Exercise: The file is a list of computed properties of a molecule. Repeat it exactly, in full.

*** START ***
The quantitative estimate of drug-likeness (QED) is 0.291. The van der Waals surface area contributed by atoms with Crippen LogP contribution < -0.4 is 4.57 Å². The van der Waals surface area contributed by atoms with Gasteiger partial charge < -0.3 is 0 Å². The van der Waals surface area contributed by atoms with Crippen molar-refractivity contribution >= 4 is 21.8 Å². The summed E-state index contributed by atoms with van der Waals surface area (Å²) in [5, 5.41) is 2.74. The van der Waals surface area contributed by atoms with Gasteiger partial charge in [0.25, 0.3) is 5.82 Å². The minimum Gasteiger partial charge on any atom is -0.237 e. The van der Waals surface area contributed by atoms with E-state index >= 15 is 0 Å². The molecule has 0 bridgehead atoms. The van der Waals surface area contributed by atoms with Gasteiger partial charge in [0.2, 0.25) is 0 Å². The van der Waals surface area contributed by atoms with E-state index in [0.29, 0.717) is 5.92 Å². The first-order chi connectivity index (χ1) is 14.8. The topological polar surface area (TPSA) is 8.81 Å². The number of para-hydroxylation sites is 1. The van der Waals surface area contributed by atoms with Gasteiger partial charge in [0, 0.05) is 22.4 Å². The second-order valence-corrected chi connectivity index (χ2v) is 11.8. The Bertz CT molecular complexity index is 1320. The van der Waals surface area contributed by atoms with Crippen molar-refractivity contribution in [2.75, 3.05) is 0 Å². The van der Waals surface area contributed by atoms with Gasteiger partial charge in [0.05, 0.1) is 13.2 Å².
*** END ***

The quantitative estimate of drug-likeness (QED) is 0.291. The van der Waals surface area contributed by atoms with Crippen LogP contribution < -0.4 is 4.57 Å². The van der Waals surface area contributed by atoms with Gasteiger partial charge < -0.3 is 0 Å². The van der Waals surface area contributed by atoms with Crippen molar-refractivity contribution >= 4 is 21.8 Å². The summed E-state index contributed by atoms with van der Waals surface area (Å²) in [5, 5.41) is 2.74. The van der Waals surface area contributed by atoms with Gasteiger partial charge in [0.25, 0.3) is 5.82 Å². The minimum Gasteiger partial charge on any atom is -0.237 e. The van der Waals surface area contributed by atoms with E-state index >= 15 is 0 Å². The molecule has 0 bridgehead atoms. The van der Waals surface area contributed by atoms with Gasteiger partial charge in [0.2, 0.25) is 0 Å². The van der Waals surface area contributed by atoms with E-state index in [0.29, 0.717) is 5.92 Å². The first-order chi connectivity index (χ1) is 14.8. The topological polar surface area (TPSA) is 8.81 Å². The number of para-hydroxylation sites is 1. The van der Waals surface area contributed by atoms with Gasteiger partial charge in [0, 0.05) is 22.4 Å². The second-order valence-corrected chi connectivity index (χ2v) is 11.8. The Bertz CT molecular complexity index is 1320. The van der Waals surface area contributed by atoms with Crippen molar-refractivity contribution in [2.75, 3.05) is 0 Å². The van der Waals surface area contributed by atoms with Gasteiger partial charge in [0.05, 0.1) is 13.2 Å².